The aim of the present study was to investigate the effect of salicylic acid (SA) pre-treatment on the salt stress acclimation of tomato plants (Lycopersicon esculentum Mill. L. cv. Rio Fuego). The antioxidant defence and detoxifying capacity of the tissues were analysed by measuring the accumulation of soluble, non-enzymatic antioxidants (anthocyanins) and the activities of glutathione S-transferases (GSTs) at low (10-7 M) and high (10 -4 M) SA concentrations in plants exposed to 100 mM NaCl. GSTs are a diverse group of enzymes that catalyse the detoxification of xenobiotics and other toxic organic compounds, and anthocyanins are among the few endogenous substrates that bind to GSTs and are sequestered to the vacuole. It was found that 10-4 M SA pre-treatment improved the acclimation of tomato to high salinity. SA pre-treatments increased the accumulation of anthocyanins both in the presence and absence of 100 mM NaCl. The extractable GST activity of tissues increased under salt stress in young leaves and roots of the control and in plants pre-treated with 10-4 M SA, while the extractable GST activity in these organs was reduced by 10-7 M SA. It is suggested that elevated GST activity is a prerequisite for successful acclimation to high salinity in tomato plants pre-treated with SA, but it may also be a symptom of tissue senescence.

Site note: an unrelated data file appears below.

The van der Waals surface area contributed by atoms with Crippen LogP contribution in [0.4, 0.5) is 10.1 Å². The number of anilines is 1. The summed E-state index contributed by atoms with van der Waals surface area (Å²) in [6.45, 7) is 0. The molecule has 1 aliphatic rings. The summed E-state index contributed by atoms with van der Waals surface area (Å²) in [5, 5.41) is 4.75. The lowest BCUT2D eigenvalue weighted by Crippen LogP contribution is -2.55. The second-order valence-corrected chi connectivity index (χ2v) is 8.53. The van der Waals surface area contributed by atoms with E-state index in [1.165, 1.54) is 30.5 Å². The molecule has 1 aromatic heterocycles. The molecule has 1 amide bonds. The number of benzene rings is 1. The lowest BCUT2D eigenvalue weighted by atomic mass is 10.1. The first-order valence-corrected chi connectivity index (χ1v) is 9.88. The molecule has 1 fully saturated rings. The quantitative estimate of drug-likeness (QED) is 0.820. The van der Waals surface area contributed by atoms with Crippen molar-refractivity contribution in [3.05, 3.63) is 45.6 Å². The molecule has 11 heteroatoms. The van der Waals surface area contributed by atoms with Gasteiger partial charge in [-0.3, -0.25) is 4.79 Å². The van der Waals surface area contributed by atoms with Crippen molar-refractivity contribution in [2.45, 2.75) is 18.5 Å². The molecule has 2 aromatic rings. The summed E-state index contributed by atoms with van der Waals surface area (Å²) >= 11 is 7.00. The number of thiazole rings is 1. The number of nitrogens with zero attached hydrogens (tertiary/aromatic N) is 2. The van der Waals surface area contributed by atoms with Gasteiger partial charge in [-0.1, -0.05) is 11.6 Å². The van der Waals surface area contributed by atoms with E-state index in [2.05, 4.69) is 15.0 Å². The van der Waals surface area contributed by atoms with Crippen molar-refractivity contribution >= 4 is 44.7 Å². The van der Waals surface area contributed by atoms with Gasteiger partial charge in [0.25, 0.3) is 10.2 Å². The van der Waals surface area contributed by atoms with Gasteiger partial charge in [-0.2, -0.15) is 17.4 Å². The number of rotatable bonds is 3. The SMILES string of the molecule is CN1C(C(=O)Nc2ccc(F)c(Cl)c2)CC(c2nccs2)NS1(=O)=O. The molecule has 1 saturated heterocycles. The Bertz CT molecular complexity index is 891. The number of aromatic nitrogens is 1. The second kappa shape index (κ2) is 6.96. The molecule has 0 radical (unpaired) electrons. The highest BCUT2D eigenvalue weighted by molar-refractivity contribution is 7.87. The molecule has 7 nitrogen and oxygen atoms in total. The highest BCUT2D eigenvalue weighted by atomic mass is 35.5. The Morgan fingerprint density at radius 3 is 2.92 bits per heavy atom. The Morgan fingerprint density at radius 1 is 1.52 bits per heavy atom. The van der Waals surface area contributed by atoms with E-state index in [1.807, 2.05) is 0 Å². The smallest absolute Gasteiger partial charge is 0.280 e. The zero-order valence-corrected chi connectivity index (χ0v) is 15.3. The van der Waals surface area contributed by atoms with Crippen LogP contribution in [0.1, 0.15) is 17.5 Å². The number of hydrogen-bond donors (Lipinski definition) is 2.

- Anthocyanin contents
- Glutathione S-transferase activity
- Lycopersicon esculentum Mill. L.
- Salicylic acid
- Salt stress
ASJC Scopus subject areas
- Agronomy and Crop Science